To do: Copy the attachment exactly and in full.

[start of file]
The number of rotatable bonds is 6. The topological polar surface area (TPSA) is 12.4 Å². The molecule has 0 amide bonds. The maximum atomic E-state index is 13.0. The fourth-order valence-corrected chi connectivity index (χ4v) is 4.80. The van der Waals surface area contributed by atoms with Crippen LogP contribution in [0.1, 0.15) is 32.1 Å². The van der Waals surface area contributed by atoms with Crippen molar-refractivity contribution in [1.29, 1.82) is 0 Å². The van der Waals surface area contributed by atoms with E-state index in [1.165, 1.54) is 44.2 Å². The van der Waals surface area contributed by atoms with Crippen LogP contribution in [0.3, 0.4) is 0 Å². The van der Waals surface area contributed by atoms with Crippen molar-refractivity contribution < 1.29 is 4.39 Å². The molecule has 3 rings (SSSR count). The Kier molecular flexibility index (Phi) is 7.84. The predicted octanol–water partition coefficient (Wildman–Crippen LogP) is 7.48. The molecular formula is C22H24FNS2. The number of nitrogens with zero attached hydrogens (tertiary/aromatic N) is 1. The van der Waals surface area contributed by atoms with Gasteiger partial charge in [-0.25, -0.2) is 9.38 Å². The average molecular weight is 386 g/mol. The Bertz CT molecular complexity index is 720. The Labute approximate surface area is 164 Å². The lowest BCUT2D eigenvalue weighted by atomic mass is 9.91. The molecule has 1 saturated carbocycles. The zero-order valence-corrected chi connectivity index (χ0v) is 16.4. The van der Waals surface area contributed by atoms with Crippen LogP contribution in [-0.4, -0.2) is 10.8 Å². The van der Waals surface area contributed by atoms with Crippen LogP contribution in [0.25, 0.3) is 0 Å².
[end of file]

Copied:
The number of rotatable bonds is 6. The topological polar surface area (TPSA) is 12.4 Å². The molecule has 0 amide bonds. The maximum atomic E-state index is 13.0. The fourth-order valence-corrected chi connectivity index (χ4v) is 4.80. The van der Waals surface area contributed by atoms with Crippen LogP contribution in [0.1, 0.15) is 32.1 Å². The van der Waals surface area contributed by atoms with Crippen molar-refractivity contribution in [1.29, 1.82) is 0 Å². The van der Waals surface area contributed by atoms with E-state index in [1.165, 1.54) is 44.2 Å². The van der Waals surface area contributed by atoms with Crippen LogP contribution in [0.3, 0.4) is 0 Å². The van der Waals surface area contributed by atoms with Crippen molar-refractivity contribution < 1.29 is 4.39 Å². The molecule has 3 rings (SSSR count). The Kier molecular flexibility index (Phi) is 7.84. The predicted octanol–water partition coefficient (Wildman–Crippen LogP) is 7.48. The molecular formula is C22H24FNS2. The number of nitrogens with zero attached hydrogens (tertiary/aromatic N) is 1. The van der Waals surface area contributed by atoms with Gasteiger partial charge in [-0.25, -0.2) is 9.38 Å². The average molecular weight is 386 g/mol. The Bertz CT molecular complexity index is 720. The Labute approximate surface area is 164 Å². The lowest BCUT2D eigenvalue weighted by atomic mass is 9.91. The molecule has 1 saturated carbocycles. The zero-order valence-corrected chi connectivity index (χ0v) is 16.4. The van der Waals surface area contributed by atoms with Crippen LogP contribution in [-0.4, -0.2) is 10.8 Å². The van der Waals surface area contributed by atoms with Crippen LogP contribution in [0.25, 0.3) is 0 Å².